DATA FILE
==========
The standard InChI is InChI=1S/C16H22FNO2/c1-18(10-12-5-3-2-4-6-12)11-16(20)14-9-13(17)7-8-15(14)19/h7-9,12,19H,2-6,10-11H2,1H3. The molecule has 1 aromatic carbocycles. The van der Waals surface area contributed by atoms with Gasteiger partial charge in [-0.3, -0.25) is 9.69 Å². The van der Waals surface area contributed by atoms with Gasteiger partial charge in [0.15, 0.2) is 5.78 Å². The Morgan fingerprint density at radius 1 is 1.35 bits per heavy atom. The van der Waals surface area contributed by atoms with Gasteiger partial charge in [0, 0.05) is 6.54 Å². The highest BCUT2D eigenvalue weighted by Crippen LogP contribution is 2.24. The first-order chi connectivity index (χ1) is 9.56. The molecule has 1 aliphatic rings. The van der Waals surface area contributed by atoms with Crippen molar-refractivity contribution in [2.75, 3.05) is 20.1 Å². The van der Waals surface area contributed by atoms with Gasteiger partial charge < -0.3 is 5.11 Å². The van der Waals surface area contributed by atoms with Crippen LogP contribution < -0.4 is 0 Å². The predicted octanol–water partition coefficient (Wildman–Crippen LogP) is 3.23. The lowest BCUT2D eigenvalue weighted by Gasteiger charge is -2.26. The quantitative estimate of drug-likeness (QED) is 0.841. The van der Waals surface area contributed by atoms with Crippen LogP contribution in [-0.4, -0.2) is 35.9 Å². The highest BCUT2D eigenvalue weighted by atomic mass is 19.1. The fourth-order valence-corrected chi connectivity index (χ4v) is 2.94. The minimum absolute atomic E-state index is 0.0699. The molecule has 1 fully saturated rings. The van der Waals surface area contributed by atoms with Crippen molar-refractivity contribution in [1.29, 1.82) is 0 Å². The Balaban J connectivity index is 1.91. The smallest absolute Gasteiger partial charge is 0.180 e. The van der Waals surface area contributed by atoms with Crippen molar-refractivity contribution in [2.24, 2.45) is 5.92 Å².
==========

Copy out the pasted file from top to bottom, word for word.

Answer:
The standard InChI is InChI=1S/C16H22FNO2/c1-18(10-12-5-3-2-4-6-12)11-16(20)14-9-13(17)7-8-15(14)19/h7-9,12,19H,2-6,10-11H2,1H3. The molecule has 1 aromatic carbocycles. The van der Waals surface area contributed by atoms with Gasteiger partial charge in [-0.3, -0.25) is 9.69 Å². The van der Waals surface area contributed by atoms with Gasteiger partial charge in [0.15, 0.2) is 5.78 Å². The Morgan fingerprint density at radius 1 is 1.35 bits per heavy atom. The van der Waals surface area contributed by atoms with Gasteiger partial charge in [0, 0.05) is 6.54 Å². The highest BCUT2D eigenvalue weighted by Crippen LogP contribution is 2.24. The first-order chi connectivity index (χ1) is 9.56. The molecule has 1 aliphatic rings. The van der Waals surface area contributed by atoms with Crippen molar-refractivity contribution in [2.75, 3.05) is 20.1 Å². The van der Waals surface area contributed by atoms with Gasteiger partial charge < -0.3 is 5.11 Å². The van der Waals surface area contributed by atoms with Crippen LogP contribution < -0.4 is 0 Å². The predicted octanol–water partition coefficient (Wildman–Crippen LogP) is 3.23. The lowest BCUT2D eigenvalue weighted by Gasteiger charge is -2.26. The quantitative estimate of drug-likeness (QED) is 0.841. The van der Waals surface area contributed by atoms with Crippen LogP contribution in [-0.4, -0.2) is 35.9 Å². The highest BCUT2D eigenvalue weighted by atomic mass is 19.1. The fourth-order valence-corrected chi connectivity index (χ4v) is 2.94. The minimum absolute atomic E-state index is 0.0699. The molecule has 1 fully saturated rings. The van der Waals surface area contributed by atoms with Crippen molar-refractivity contribution in [1.29, 1.82) is 0 Å². The Balaban J connectivity index is 1.91. The smallest absolute Gasteiger partial charge is 0.180 e. The van der Waals surface area contributed by atoms with Crippen molar-refractivity contribution in [2.24, 2.45) is 5.92 Å².